Most Workers Would Look for Alternatives if Health Benefits Are Taxed
December 20, 2012
What if Congress decides to start taxing workers’ health benefits as a means to raise revenue as part of an effort to rein in the federal deficit? More than half of American workers would either switch to a less costly plan, shop around, or drop coverage, according to new research from EBRI.
The 2012 EBRI/MGA Health Confidence Survey (HCS) finds that if current tax preferences were to change and employment-based coverage became taxable to workers, 26 percent would want to switch to a less costly plan, 21 percent say they would want to shop for coverage directly from insurers, and 9 percent say they would want to drop coverage altogether. However, nearly 4 in 10 (39 percent) individuals say they would continue with their current level of coverage, up 10 percentage points from last year’s HCS findings.
While changes resulting from the Patient Protection and Affordable Care Act (PPACA) have raised concerns as to whether employers will continue to offer health coverage in the future, the 2012 HCS finds that health benefits remain a key a factor for workers in choosing a job, and health insurance in particular continues to be—by far—the most important employee benefit to workers.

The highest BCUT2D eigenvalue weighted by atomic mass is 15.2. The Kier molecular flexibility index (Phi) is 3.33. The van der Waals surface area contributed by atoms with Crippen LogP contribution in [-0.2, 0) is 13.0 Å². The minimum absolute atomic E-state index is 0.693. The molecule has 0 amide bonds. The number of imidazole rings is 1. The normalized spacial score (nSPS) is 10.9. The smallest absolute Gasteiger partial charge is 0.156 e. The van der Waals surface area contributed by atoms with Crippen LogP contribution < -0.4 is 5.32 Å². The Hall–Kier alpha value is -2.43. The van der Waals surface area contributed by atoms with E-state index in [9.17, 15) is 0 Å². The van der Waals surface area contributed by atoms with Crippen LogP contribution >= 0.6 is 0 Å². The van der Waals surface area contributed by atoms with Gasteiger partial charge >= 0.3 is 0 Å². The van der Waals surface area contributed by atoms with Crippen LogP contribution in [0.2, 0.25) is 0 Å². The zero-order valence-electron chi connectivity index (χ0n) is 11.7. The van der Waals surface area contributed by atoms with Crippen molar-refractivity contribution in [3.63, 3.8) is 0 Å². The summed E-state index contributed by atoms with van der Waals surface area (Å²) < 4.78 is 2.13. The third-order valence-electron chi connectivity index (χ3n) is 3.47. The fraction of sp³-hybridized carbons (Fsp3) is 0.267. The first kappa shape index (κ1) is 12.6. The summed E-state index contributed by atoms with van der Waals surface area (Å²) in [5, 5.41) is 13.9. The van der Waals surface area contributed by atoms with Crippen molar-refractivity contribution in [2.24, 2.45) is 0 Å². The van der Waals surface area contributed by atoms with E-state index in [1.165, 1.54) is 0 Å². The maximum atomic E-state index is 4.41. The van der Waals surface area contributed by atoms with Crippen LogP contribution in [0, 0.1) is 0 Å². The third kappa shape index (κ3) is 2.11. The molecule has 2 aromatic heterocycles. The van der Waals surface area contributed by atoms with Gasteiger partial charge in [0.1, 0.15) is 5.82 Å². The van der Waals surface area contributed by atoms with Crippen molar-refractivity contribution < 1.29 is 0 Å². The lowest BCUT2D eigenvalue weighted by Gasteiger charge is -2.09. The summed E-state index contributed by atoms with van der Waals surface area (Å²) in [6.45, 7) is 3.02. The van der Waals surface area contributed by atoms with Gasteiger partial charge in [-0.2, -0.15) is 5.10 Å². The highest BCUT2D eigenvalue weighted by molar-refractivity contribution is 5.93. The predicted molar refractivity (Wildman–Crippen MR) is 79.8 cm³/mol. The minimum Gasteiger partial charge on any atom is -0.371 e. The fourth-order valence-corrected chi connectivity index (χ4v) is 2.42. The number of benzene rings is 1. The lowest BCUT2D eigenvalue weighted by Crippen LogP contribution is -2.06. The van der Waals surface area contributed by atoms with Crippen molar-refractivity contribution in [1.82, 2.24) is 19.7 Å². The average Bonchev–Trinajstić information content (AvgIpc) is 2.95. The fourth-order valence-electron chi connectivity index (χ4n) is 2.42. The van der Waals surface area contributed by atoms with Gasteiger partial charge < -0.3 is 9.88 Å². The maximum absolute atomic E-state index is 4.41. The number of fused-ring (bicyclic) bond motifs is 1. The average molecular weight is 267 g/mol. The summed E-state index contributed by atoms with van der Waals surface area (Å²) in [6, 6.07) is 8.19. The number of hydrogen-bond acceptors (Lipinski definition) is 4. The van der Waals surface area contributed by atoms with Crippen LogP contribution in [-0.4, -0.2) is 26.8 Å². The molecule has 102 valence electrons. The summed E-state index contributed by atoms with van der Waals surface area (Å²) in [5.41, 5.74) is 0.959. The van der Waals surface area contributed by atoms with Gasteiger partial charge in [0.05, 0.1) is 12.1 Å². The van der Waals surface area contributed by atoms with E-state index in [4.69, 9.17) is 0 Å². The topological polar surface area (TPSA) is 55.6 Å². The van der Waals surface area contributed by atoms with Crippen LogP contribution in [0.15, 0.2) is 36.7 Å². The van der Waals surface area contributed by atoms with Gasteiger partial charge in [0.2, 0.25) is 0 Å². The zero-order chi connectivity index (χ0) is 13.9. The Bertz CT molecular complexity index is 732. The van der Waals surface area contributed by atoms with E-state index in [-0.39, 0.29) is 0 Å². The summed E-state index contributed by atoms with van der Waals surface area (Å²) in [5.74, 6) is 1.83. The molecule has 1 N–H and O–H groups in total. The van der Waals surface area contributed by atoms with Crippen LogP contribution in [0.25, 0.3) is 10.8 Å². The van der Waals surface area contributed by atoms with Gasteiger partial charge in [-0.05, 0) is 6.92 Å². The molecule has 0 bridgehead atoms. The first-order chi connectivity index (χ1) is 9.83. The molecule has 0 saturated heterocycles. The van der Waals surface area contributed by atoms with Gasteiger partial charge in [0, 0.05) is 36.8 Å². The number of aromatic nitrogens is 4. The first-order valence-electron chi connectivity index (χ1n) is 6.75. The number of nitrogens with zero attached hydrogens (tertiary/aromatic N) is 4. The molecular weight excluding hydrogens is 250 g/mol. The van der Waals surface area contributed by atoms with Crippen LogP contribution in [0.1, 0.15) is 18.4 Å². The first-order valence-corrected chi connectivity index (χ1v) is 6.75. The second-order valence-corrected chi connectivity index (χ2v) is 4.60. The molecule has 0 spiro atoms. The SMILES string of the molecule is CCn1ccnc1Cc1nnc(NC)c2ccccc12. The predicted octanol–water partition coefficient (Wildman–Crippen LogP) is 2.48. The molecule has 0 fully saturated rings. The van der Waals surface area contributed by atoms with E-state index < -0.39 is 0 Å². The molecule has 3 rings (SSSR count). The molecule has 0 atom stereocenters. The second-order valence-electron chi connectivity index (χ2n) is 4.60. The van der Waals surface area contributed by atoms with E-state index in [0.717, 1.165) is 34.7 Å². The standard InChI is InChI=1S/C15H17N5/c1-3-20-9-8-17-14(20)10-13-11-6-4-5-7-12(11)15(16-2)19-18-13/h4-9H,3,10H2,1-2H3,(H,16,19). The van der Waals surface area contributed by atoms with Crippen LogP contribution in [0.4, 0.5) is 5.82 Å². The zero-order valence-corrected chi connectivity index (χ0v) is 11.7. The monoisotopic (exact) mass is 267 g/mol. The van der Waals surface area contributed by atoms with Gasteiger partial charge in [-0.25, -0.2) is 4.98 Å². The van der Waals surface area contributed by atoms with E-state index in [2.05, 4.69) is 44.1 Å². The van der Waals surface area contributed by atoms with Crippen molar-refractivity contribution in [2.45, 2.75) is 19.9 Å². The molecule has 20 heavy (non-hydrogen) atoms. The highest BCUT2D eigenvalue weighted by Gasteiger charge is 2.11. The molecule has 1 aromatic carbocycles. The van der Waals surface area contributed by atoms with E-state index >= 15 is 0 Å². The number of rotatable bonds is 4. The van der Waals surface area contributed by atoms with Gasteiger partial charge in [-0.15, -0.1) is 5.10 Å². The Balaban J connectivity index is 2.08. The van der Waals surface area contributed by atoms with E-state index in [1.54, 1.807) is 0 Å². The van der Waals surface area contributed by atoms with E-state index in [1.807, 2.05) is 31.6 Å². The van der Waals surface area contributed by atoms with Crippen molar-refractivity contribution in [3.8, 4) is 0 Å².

“Most Americans are satisfied with the health benefits they have now and prefer not to change the mix of benefits and wages,” said Paul Fronstin, director of EBRI’s health Research and Education Program and author of the report. “About three-quarters say they are satisfied with the health benefits they currently receive, while 15 percent say they would trade wages to get more health benefits, and 9 percent say they would surrender health benefits for higher wages.”
Full results of the 2012 Health Confidence Survey are published in the December 2012 EBRI Notes, “Views on Employment-Based Health Benefits: Findings from the 2012 Health Confidence Survey,” online at www.ebri.org
The HCS examines a broad spectrum of health care issues, including Americans’ satisfaction with health care, confidence in the future of the nation’s health care system and the Medicare program, as well as their attitudes toward certain aspects of health care reform.